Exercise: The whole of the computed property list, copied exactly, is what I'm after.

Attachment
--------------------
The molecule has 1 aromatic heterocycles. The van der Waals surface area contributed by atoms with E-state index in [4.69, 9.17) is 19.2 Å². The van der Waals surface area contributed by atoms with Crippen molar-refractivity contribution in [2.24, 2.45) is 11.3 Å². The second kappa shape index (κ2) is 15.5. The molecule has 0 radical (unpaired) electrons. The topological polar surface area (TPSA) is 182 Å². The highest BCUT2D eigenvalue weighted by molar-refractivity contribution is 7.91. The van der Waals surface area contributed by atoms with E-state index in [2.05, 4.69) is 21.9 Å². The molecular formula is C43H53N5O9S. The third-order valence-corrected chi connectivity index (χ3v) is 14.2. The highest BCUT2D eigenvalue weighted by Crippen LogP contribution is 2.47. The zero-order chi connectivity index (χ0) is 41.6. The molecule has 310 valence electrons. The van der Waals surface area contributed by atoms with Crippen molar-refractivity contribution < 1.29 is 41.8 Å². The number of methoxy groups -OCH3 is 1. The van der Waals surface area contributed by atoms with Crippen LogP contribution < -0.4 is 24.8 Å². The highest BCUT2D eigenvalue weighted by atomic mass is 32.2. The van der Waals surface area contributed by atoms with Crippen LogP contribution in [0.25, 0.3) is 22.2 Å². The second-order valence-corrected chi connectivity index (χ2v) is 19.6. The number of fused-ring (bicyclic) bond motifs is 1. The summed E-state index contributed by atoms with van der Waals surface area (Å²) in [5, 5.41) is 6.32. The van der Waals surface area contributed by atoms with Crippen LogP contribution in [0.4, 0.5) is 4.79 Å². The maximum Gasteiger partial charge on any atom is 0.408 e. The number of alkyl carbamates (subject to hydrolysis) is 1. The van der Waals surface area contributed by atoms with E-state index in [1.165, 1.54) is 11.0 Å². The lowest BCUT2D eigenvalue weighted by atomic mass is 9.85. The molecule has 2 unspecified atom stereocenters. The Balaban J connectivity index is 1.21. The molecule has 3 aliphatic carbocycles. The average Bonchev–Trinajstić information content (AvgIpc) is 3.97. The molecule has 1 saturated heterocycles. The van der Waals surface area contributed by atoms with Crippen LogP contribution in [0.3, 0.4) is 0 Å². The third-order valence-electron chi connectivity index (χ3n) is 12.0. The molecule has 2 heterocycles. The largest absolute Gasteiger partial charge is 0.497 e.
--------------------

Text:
The molecule has 1 aromatic heterocycles. The van der Waals surface area contributed by atoms with E-state index in [4.69, 9.17) is 19.2 Å². The van der Waals surface area contributed by atoms with Crippen molar-refractivity contribution in [2.24, 2.45) is 11.3 Å². The second kappa shape index (κ2) is 15.5. The molecule has 0 radical (unpaired) electrons. The topological polar surface area (TPSA) is 182 Å². The highest BCUT2D eigenvalue weighted by molar-refractivity contribution is 7.91. The van der Waals surface area contributed by atoms with E-state index in [2.05, 4.69) is 21.9 Å². The molecular formula is C43H53N5O9S. The third-order valence-corrected chi connectivity index (χ3v) is 14.2. The highest BCUT2D eigenvalue weighted by Crippen LogP contribution is 2.47. The zero-order chi connectivity index (χ0) is 41.6. The molecule has 310 valence electrons. The van der Waals surface area contributed by atoms with Crippen molar-refractivity contribution < 1.29 is 41.8 Å². The number of methoxy groups -OCH3 is 1. The van der Waals surface area contributed by atoms with Crippen LogP contribution < -0.4 is 24.8 Å². The highest BCUT2D eigenvalue weighted by atomic mass is 32.2. The van der Waals surface area contributed by atoms with Crippen LogP contribution in [0.25, 0.3) is 22.2 Å². The second-order valence-corrected chi connectivity index (χ2v) is 19.6. The number of fused-ring (bicyclic) bond motifs is 1. The summed E-state index contributed by atoms with van der Waals surface area (Å²) in [5, 5.41) is 6.32. The van der Waals surface area contributed by atoms with Crippen LogP contribution in [0.4, 0.5) is 4.79 Å². The maximum Gasteiger partial charge on any atom is 0.408 e. The number of alkyl carbamates (subject to hydrolysis) is 1. The van der Waals surface area contributed by atoms with E-state index in [1.165, 1.54) is 11.0 Å². The lowest BCUT2D eigenvalue weighted by atomic mass is 9.85. The molecule has 2 unspecified atom stereocenters. The Balaban J connectivity index is 1.21. The molecule has 3 aliphatic carbocycles. The average Bonchev–Trinajstić information content (AvgIpc) is 3.97. The molecule has 1 saturated heterocycles. The van der Waals surface area contributed by atoms with Crippen LogP contribution in [0.3, 0.4) is 0 Å². The third-order valence-electron chi connectivity index (χ3n) is 12.0. The molecule has 2 heterocycles. The largest absolute Gasteiger partial charge is 0.497 e.